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Paul McCartney and John Lennon grew up near each other, and both dealt with the deaths of their mothers at a young age. Beyond that, though, their upbringings were markedly different. McCartney said that when discussing his childhood with Lennon, he couldn’t help but notice how much warmer and loving his was. McCartney believed that the effects of this type of childhood might have made him seem “uncool” as an adult, but he was grateful for it. 

A black and white picture of Paul McCartney and John Lennon sitting next to each other at a desk.
Paul McCartney and John Lennon | Val Wilmer/Redferns

Paul McCartney said he had a much ‘warmer’ childhood than John Lennon

McCartney’s mother died when he was 14, but his childhood was full of extended family members. He recalled playing piano at parties and laughing at stories. 

He believed Lennon’s childhood was far less warm than his. When Lennon was a child, his parents separated, and he went to live with his aunt and uncle. While he sporadically saw his mother, his father fell out of his life entirely. His uncle died when he was living with them, and while his aunt loved him, she was a chilly figure in his life.

“When I used to talk to John about his childhood, I realised that mine was so much warmer,” McCartney said, per The Beatles Anthology. “I think that’s why I grew up to be so open about sentimentality in particular.”

McCartney said he knew his sentimental side made people think of him as uncool, but he didn’t mind.

“I really don’t mind being sentimental,” he said, adding, “I know a lot of people look on it as uncool. I see it as a pretty valuable asset.”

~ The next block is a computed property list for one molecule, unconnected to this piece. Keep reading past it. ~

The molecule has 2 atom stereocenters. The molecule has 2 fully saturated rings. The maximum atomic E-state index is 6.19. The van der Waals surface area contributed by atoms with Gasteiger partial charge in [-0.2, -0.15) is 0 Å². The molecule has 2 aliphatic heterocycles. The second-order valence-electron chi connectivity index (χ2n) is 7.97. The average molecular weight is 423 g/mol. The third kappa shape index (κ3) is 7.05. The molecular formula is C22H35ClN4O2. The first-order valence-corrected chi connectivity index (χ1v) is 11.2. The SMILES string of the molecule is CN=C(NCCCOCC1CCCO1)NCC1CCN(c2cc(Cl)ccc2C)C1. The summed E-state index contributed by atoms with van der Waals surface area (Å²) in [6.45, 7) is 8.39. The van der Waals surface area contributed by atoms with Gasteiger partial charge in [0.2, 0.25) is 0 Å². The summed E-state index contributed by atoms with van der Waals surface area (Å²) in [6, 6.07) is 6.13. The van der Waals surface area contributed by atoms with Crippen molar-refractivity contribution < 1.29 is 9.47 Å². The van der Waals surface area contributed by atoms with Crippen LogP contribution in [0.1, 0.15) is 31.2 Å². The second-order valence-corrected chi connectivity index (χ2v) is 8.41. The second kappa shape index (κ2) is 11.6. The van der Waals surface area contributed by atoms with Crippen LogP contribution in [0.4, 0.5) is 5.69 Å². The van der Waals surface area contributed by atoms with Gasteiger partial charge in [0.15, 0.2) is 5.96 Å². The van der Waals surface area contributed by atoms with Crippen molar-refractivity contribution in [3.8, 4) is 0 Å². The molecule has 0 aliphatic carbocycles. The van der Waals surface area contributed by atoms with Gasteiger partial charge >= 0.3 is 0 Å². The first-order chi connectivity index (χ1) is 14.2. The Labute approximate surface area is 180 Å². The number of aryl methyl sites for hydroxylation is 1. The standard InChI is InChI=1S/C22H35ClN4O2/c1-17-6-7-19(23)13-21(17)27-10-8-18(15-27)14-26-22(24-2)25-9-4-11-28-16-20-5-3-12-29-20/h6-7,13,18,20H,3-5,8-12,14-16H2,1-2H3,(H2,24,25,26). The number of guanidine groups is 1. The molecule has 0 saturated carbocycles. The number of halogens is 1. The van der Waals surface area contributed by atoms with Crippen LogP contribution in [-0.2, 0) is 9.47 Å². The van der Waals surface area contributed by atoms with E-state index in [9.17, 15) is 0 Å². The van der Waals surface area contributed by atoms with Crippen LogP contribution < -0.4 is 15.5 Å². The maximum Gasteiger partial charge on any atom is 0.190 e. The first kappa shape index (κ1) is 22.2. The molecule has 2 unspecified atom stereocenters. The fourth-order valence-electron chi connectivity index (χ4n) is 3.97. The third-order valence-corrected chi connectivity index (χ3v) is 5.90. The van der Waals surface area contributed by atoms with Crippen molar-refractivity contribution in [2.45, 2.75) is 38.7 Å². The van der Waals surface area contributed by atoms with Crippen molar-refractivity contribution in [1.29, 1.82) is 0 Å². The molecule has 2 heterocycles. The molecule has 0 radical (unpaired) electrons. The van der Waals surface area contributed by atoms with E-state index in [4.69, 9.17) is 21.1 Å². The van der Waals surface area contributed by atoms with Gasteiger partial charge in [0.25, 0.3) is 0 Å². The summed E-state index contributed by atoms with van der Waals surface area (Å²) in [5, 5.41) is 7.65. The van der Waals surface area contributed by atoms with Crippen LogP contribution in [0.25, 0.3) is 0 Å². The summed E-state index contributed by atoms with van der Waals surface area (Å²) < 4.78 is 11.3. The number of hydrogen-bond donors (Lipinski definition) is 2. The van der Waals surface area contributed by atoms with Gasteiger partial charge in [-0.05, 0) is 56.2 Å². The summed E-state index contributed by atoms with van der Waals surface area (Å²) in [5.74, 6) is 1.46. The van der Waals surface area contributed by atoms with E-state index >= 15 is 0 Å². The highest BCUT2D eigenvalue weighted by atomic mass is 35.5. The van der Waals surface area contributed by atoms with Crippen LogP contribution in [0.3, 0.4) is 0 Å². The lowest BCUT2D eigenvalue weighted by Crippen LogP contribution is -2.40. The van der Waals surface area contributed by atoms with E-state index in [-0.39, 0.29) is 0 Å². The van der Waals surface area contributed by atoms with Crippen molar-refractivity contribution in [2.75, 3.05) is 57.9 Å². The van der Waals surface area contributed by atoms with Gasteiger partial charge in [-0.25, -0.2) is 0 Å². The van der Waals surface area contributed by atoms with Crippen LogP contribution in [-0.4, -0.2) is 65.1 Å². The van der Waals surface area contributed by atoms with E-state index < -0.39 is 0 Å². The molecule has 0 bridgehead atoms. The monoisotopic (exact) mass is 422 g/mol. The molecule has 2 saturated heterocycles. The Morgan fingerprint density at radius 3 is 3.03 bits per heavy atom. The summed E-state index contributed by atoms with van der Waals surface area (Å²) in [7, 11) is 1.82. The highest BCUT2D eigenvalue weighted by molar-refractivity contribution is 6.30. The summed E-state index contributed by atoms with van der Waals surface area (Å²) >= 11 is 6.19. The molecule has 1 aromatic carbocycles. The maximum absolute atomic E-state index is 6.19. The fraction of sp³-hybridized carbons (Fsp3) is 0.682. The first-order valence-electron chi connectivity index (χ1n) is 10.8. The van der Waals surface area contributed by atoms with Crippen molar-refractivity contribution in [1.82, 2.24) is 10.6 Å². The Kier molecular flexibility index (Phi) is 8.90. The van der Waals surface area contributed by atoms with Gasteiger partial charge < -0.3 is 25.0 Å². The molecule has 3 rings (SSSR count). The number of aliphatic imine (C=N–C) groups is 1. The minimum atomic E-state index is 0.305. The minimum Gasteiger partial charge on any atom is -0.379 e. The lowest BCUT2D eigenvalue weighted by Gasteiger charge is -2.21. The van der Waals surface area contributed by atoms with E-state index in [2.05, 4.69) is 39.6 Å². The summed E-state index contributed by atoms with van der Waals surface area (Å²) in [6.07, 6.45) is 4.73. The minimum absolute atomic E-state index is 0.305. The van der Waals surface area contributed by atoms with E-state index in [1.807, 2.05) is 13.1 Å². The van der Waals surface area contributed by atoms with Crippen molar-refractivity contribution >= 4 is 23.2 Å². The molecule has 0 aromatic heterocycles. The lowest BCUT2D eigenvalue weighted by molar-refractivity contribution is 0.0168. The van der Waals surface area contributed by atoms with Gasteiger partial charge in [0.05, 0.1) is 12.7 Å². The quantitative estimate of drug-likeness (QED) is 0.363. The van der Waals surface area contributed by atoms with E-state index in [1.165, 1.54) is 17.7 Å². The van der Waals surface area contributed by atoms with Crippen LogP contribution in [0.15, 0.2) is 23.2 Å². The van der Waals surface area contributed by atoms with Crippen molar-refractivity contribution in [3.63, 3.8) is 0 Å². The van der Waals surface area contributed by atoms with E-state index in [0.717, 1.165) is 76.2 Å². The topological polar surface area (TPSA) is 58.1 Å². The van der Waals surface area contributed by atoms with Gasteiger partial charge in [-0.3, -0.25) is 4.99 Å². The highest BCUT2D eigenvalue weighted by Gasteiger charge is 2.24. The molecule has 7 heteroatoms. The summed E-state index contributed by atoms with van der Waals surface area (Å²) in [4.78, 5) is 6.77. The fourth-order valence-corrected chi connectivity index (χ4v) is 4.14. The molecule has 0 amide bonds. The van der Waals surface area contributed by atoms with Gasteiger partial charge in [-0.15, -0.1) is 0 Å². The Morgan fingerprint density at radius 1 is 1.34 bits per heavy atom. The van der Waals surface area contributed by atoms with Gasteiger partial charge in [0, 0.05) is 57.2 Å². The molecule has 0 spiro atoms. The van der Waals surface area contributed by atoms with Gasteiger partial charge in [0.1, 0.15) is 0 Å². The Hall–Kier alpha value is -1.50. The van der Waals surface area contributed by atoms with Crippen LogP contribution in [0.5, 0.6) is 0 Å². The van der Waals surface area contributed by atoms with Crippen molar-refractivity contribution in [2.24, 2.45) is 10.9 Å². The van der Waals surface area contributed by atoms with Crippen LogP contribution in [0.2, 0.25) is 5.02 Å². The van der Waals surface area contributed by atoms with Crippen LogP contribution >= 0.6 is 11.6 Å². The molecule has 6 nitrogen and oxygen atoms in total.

Paul McCartney and John Lennon balanced each other out as songwriters

Lennon and McCartney wrote many of The Beatles’ songs together and found incredible success as a pair. They approached their songwriting from different perspectives, which is why they were so successful. Lennon used the song “We Can Work It Out” as an example of this.


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“In ‘We Can Work It Out,’ Paul did the first half, I did the middle eight,” he said in the book All We Are Saying: The Last Major Interview With John Lennon and Yoko Ono by David Sheff. “But you’ve got Paul writing, ‘We can work it out/We can work it out’ — real optimistic, y’know, and me, impatient: ‘Life is very short and there’s no time/For fussing and fighting, my friend…'”

Lennon was more analytical and acerbic, whereas McCartney was romantic and sentimental. The balance between the two is what made their music so great. They had success in their solo careers, but few songwriters have been able to replicate what Lennon and McCartney did while working together. McCartney may have thought he seemed uncool, but it was a major boost to The Beatles’ music.

Paul McCartney said his childhood was filled with fond memories of family

When looking back, McCartney said some of his fondest memories took place during his family’s New Year’s Eve parties. He and his brother were allowed to work the bar, and they spent the night listening to their uncle tell jokes.

“Old Uncle Jack, a wheezy old man, would say, ‘All right, son. Have you heard this one?’ and tell the best jokes ever,” he said. “A really good joke is a great acquisition for me, it’s like gold bullion. I don’t remember Uncle Jack ever coming up with a bad one, they were always killers. There’d be him and my Uncle Harry, drunk out of their minds. And at midnight on New Year’s Eve at Uncle Joe’s house in Aintree, a piper would come in — just a neighbor — and it was lovely; very, very warm.”